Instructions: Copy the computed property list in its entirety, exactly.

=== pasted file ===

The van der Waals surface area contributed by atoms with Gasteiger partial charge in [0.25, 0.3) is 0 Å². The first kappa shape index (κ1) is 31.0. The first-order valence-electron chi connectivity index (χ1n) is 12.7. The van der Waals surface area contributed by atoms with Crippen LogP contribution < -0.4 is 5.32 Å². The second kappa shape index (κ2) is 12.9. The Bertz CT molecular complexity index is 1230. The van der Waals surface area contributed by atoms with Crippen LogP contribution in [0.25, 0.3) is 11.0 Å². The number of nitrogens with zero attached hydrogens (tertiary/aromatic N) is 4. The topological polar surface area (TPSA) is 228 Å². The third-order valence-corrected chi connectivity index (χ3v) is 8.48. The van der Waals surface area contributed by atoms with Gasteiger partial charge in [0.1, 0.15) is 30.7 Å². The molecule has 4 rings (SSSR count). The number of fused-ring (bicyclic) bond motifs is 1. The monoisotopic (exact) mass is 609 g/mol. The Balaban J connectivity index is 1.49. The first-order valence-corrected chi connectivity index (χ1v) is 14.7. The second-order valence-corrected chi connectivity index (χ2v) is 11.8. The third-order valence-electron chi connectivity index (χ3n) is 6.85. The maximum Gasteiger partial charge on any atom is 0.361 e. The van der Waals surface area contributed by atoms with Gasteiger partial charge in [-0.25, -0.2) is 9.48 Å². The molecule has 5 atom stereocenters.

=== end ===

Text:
The van der Waals surface area contributed by atoms with Gasteiger partial charge in [0.25, 0.3) is 0 Å². The first kappa shape index (κ1) is 31.0. The first-order valence-electron chi connectivity index (χ1n) is 12.7. The van der Waals surface area contributed by atoms with Crippen LogP contribution < -0.4 is 5.32 Å². The second kappa shape index (κ2) is 12.9. The Bertz CT molecular complexity index is 1230. The van der Waals surface area contributed by atoms with Crippen LogP contribution in [0.25, 0.3) is 11.0 Å². The number of nitrogens with zero attached hydrogens (tertiary/aromatic N) is 4. The topological polar surface area (TPSA) is 228 Å². The third-order valence-corrected chi connectivity index (χ3v) is 8.48. The van der Waals surface area contributed by atoms with Gasteiger partial charge in [0.1, 0.15) is 30.7 Å². The molecule has 4 rings (SSSR count). The number of fused-ring (bicyclic) bond motifs is 1. The monoisotopic (exact) mass is 609 g/mol. The Balaban J connectivity index is 1.49. The first-order valence-corrected chi connectivity index (χ1v) is 14.7. The second-order valence-corrected chi connectivity index (χ2v) is 11.8. The third-order valence-electron chi connectivity index (χ3n) is 6.85. The maximum Gasteiger partial charge on any atom is 0.361 e. The van der Waals surface area contributed by atoms with Gasteiger partial charge in [-0.25, -0.2) is 9.48 Å². The molecule has 5 atom stereocenters.